Introduction to Login and Authentication Workflows

So you are building an application and you need login and authentication for your users. No problem! Just build a form so the user can submit a username and password and you are good to go, right? We all wish it was this simple. The fact is, there are many different application types and as many different types of authentication methods. Which is best?

Basic Application Types

The type of login and authentication workflows that are best depend a lot on your application. Is it a web app served through a browser or is it built specifically for a device? This will make a big difference in how the app can authenticate users. Here are three of the most common application types and a brief description of each. Understanding these basics will help guide your decisions when defining the best authentication workflows for you.

Traditional web application
Simply put, these are applications that load a web page in a browser. They make a request to a server that returns a page based on the URL. When the user clicks a link, button or submits a form, the browser makes a new request and the server returns a new page with a different URL. A traditional web application has multiple pages that deliver the user’s information and experience.

Single-page application
Single-page applications (SPAs) are similar to traditional web applications, but they load a single URL to the browser and dynamically update what is displayed as the user interacts with it. Many modern web applications are built this way to provide a more immediate and reactive experience that users appreciate.

Native mobile application
Unlike traditional web and single-page applications, native mobile applications aren’t viewed in a browser. They are downloaded from a store (or installed from some other type of media) and are run on the operating system of the device they are on. The apps from the Apple Store or Google Play are native apps and run on phones, tablets, or desktop devices.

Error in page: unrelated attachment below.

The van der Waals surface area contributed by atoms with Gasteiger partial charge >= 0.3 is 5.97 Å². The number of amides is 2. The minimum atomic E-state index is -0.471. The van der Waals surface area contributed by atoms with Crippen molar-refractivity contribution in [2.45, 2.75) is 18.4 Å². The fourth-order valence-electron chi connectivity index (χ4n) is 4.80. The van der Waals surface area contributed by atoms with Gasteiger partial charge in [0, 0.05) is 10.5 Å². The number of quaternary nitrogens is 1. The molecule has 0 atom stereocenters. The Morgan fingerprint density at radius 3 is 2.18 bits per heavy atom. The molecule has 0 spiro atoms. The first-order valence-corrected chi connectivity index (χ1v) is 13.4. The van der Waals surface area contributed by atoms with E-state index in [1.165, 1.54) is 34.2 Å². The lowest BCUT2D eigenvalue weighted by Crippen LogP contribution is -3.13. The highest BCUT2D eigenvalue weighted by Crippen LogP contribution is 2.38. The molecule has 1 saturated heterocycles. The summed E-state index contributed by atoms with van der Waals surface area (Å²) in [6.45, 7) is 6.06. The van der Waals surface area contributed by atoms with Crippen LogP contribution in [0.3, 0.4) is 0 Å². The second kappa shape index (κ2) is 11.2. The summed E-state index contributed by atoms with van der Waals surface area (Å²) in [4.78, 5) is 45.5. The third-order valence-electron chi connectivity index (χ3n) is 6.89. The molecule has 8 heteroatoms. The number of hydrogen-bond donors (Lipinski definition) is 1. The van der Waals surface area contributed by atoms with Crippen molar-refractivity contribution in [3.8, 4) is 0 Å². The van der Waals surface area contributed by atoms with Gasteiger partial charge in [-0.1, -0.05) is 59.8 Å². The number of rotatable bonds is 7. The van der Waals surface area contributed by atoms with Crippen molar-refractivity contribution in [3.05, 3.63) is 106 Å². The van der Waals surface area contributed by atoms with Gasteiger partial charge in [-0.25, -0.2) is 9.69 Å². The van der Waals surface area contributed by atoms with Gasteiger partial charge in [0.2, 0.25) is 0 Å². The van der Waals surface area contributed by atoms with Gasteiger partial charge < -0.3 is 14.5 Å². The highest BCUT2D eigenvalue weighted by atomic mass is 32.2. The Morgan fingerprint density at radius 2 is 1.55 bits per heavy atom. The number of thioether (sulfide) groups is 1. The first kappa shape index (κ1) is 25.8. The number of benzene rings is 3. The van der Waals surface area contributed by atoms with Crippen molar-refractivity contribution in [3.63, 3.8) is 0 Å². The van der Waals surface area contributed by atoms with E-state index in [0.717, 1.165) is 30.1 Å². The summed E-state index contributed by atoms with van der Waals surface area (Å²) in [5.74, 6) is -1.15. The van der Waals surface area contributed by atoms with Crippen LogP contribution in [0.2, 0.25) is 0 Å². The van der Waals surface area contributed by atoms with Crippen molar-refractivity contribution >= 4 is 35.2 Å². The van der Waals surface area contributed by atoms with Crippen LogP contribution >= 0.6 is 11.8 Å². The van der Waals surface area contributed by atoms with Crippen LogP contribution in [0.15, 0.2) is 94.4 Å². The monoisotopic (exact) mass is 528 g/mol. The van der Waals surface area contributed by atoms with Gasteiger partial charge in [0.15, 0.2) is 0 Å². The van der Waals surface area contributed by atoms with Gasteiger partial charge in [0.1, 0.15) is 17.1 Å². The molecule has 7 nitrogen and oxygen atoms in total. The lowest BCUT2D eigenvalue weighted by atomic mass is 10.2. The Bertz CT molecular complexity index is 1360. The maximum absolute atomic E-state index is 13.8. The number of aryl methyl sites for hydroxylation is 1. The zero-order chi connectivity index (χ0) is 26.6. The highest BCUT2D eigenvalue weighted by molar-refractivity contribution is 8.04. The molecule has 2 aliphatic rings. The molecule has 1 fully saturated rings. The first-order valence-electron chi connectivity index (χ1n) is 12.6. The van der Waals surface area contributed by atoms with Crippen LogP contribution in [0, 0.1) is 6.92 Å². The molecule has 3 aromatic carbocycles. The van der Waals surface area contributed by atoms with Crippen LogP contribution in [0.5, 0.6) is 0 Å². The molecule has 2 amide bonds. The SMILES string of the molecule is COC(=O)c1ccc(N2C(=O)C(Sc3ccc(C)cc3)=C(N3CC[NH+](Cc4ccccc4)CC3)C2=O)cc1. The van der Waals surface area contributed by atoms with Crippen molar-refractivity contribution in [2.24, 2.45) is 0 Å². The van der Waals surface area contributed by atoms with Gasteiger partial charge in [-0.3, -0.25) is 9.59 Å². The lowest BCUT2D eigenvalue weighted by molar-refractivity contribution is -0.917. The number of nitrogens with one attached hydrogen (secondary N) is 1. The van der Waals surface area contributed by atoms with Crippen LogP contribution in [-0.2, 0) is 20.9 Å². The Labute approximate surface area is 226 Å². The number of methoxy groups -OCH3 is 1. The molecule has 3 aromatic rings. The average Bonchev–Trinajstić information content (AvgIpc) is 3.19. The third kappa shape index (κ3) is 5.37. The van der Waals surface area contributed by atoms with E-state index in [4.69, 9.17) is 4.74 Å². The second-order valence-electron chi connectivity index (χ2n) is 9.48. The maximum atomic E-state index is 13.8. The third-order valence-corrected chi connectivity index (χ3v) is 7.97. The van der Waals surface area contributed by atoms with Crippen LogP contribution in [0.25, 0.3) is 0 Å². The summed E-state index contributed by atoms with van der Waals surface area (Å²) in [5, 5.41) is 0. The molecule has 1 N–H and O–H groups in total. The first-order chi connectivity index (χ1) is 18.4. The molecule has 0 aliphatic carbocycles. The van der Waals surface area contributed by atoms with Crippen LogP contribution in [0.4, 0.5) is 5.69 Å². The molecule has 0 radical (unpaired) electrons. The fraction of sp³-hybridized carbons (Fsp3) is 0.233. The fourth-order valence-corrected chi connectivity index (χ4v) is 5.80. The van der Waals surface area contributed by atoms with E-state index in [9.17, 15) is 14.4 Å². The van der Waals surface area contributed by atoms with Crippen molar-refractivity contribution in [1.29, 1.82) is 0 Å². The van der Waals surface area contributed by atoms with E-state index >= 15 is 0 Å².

Login and Authentication Workflows

XMLHttpRequest example

Understanding the application type is important because it puts controls on the methods used to authenticate users and the workflows that you will need to build. Traditional apps can only use the two HTTP methods GET and POST that are supported by browsers. Single-page apps have more flexibility by using the XMLHttpRequest functionality of the browser’s JavaScript, so they can invoke all of the standard HTTP methods including GET, POST, PUT, and DELETE. Native applications usually call APIs to handle user interaction and input and take advantage of various libraries and protocols that manage user access.

Once you choose your application type, you can plan out the specific authentication workflows that will work best for your app. Think through your authentication scenarios and understand what you’ll need from the beginning. It sucks to have to come back and rework it all later. Trust me.

Example diagram
Example diagram

To take the next step and go into detail on specific authentication workflows, read FusionAuth’s Types of Logins and Authentication Workflows. This resource is designed to help you architect and design an effective authentication system for an application. It doesn’t list every possible option, but gives the most common and recommended authentication workflows used by a majority of developers.

Each workflow diagram details the authentication workflows for a user visiting a store and forum for the same company. In the store the user is required to login to view their shopping cart. In the forum they must login to view forum posts. We also provide examples of common attack vectors that hackers could use if portions of the system are compromised. These cases might be theoretical or based on known exploits such as XSS (cross-site scripting). We hope you find it useful.

Types of Logins and Authentication Workflows

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